We need more Kiln-Ready moments and less Umbridge-style interpretations of assessment. Also, we need to celebrate those teachers, like this one, who understand how important Kiln-Readiness is, in spite of a misguided and ill-informed accountability system.
So, it came down to one day, one test, at the Acropolis as the young men of Athens took out their #2 chisels to answer 30 questions on stone tablets. It is the annual timed test to prove the students’ knowledge and competence as they seek to become philosopher-kings. This valued test is the ultimate prize demonstrating not only the achievement of students, but also serves as the one key evaluation of the teacher.
Credit should be given to the test making company for developing multiple choice items with one correct answer given the challenging subject matter: philosophy and governance. Short answer constructed responses are a bit easier in those fields.
The results were been posted in the Agora for all to see the quality and performance of their teacher. Socrates failed. He simply spent too much time asking them to think. A walk- through evaluation by his supervisor (undisclosed), determined that “ sometimes Socrates’s students meander through endless dialogues examining challenging questions that do not have one right answer.” Hopefully, he will be replaced or perhaps go through an intensive summer professional development program in Sparta.
Heidi Hayes Jacobs
Cross posted to ASCD Edge
Are your students time-traveling on testing day? Back to the 1980’s- let’s go.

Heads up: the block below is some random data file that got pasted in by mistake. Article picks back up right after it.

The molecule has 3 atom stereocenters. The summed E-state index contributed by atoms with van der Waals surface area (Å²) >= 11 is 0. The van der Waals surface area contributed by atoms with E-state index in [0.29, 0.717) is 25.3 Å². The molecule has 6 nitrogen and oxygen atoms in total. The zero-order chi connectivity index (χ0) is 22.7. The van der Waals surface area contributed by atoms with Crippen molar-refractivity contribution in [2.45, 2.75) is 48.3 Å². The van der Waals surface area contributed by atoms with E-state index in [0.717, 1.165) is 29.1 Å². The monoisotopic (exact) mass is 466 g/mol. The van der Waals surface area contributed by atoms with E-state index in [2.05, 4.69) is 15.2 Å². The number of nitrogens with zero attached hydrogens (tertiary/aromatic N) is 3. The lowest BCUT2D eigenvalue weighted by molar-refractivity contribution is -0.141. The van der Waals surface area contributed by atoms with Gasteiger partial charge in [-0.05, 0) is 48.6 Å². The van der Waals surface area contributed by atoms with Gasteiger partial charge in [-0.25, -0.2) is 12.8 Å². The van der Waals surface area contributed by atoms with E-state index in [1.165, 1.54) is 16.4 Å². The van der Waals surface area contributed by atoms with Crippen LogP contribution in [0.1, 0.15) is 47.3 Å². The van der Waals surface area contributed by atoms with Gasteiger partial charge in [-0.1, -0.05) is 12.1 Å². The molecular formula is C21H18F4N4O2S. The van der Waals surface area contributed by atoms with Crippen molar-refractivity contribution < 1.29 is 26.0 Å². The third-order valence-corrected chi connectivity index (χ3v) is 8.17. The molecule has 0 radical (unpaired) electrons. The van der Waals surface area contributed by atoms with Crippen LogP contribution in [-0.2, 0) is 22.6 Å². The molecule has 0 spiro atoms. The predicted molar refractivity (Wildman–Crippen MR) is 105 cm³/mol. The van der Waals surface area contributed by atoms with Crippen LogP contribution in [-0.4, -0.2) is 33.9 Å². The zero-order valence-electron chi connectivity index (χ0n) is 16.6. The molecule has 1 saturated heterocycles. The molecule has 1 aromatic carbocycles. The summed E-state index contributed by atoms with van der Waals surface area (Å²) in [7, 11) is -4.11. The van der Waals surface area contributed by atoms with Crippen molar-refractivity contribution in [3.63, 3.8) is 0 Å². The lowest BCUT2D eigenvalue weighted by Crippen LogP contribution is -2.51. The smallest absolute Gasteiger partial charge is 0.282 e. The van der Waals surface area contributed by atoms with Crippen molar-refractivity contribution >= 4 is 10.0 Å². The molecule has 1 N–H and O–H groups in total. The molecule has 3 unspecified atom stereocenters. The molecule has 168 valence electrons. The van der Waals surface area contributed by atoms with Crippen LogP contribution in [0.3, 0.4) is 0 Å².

If your tests are overwhelmingly multiple choice, fill in the blank, short constructed essay, longer extended essay whether open book or open note, then welcome back to the old days. I did some archival research online and found tests and items that went back to the late 1970’s and early 1980’s and found that they are identical TYPES of assessment to present day assessments. In many instances, they are identical in content as well.
Not only are the types of tests the same, too often so are the tools. We continue to venerate the #2 pencil. I wonder, when the pencil was invented, did kids have to go to PENCIL-LAB?… Did they march down the hall to the lab, return to the classroom, pick up their quills, dip them in an inkwell and proceed back to “work”?
Is there hope? Yes, I am reminded of the state of Rhode Island’s policy of graduation by proficiency with a student developed digitalized portfolio beginning with the primary grades through to graduation. I would direct readers to the CCSSO EdSteps project with a remarkable new way to collect a national pool of student work. Authentic dynamic assessments are emerging in pockets and in classrooms around the country. Let’s surface them prominently and especially those that are geared toward 2020. Curriculum 21 calls for upgrading on all levels- one replacement at a time. Are our student assessments reflecting moderns forms of media and contemporary issues? Some argue that new forms diminish the traditional skills, I disagree. If our students are engaged then we will see better quality basics. We can and must show reading, writing, speaking, and listening skills- whether in a web 2.0 application or creating a documentary. If a student cannot read, he or she cannot read a computer screen. The great fundamentals of the past need to be lifted into 2011.
On our C-21 Clearinghouse at the Curriculum 21 website we have posted open access tagged interactive tools for educators to try new approaches to engage their learners. We see this also as opportunity to update assessment practice as well. (For example, Take a look at gapminder and see how you might use it to engage your students in meeting an array of standards.) We are beginning a new project with ASCD on collecting upgraded projects from teachers around the world to share and to inspire us all moving forward. We will keep you posted on this one!
We need to choose our century. The students have chosen theirs.